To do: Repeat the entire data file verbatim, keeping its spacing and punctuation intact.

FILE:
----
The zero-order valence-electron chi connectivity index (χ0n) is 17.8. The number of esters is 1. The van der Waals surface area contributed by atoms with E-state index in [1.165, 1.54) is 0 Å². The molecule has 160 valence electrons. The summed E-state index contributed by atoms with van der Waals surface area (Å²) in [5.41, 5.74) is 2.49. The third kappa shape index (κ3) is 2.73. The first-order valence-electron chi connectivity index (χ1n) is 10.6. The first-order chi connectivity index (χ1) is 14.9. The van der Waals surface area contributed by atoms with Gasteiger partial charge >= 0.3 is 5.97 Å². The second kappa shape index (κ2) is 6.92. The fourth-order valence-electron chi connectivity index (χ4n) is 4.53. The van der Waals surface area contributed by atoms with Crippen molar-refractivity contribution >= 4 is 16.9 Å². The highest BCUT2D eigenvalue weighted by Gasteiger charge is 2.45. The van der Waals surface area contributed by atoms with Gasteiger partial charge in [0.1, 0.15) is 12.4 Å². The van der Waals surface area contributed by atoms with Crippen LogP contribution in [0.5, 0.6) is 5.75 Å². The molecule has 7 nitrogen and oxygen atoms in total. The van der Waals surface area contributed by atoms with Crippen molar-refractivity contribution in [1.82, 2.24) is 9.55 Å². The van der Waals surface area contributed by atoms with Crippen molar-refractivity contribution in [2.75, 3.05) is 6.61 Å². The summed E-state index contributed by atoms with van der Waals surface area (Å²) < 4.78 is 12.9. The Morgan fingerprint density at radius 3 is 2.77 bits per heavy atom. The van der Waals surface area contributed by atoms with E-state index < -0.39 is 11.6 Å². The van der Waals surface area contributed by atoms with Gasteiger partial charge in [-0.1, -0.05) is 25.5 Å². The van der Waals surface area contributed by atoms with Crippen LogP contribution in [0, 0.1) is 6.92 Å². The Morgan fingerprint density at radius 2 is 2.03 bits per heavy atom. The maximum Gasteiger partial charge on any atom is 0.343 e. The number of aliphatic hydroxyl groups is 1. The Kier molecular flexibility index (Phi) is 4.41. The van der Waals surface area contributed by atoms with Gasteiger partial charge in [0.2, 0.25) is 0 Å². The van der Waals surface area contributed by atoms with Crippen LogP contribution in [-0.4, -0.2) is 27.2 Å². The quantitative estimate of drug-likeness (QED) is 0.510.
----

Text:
The zero-order valence-electron chi connectivity index (χ0n) is 17.8. The number of esters is 1. The van der Waals surface area contributed by atoms with E-state index in [1.165, 1.54) is 0 Å². The molecule has 160 valence electrons. The summed E-state index contributed by atoms with van der Waals surface area (Å²) in [5.41, 5.74) is 2.49. The third kappa shape index (κ3) is 2.73. The first-order valence-electron chi connectivity index (χ1n) is 10.6. The first-order chi connectivity index (χ1) is 14.9. The van der Waals surface area contributed by atoms with Gasteiger partial charge >= 0.3 is 5.97 Å². The second kappa shape index (κ2) is 6.92. The fourth-order valence-electron chi connectivity index (χ4n) is 4.53. The van der Waals surface area contributed by atoms with Crippen molar-refractivity contribution >= 4 is 16.9 Å². The highest BCUT2D eigenvalue weighted by Gasteiger charge is 2.45. The van der Waals surface area contributed by atoms with Gasteiger partial charge in [0.1, 0.15) is 12.4 Å². The van der Waals surface area contributed by atoms with Crippen LogP contribution in [0.5, 0.6) is 5.75 Å². The molecule has 7 nitrogen and oxygen atoms in total. The van der Waals surface area contributed by atoms with Crippen molar-refractivity contribution in [1.82, 2.24) is 9.55 Å². The van der Waals surface area contributed by atoms with Crippen molar-refractivity contribution in [2.75, 3.05) is 6.61 Å². The summed E-state index contributed by atoms with van der Waals surface area (Å²) < 4.78 is 12.9. The Morgan fingerprint density at radius 3 is 2.77 bits per heavy atom. The van der Waals surface area contributed by atoms with E-state index < -0.39 is 11.6 Å². The van der Waals surface area contributed by atoms with Gasteiger partial charge in [-0.1, -0.05) is 25.5 Å². The van der Waals surface area contributed by atoms with Crippen LogP contribution in [0, 0.1) is 6.92 Å². The Morgan fingerprint density at radius 2 is 2.03 bits per heavy atom. The maximum Gasteiger partial charge on any atom is 0.343 e. The number of aliphatic hydroxyl groups is 1. The Kier molecular flexibility index (Phi) is 4.41. The van der Waals surface area contributed by atoms with Gasteiger partial charge in [0.2, 0.25) is 0 Å². The van der Waals surface area contributed by atoms with Crippen LogP contribution in [-0.4, -0.2) is 27.2 Å². The quantitative estimate of drug-likeness (QED) is 0.510.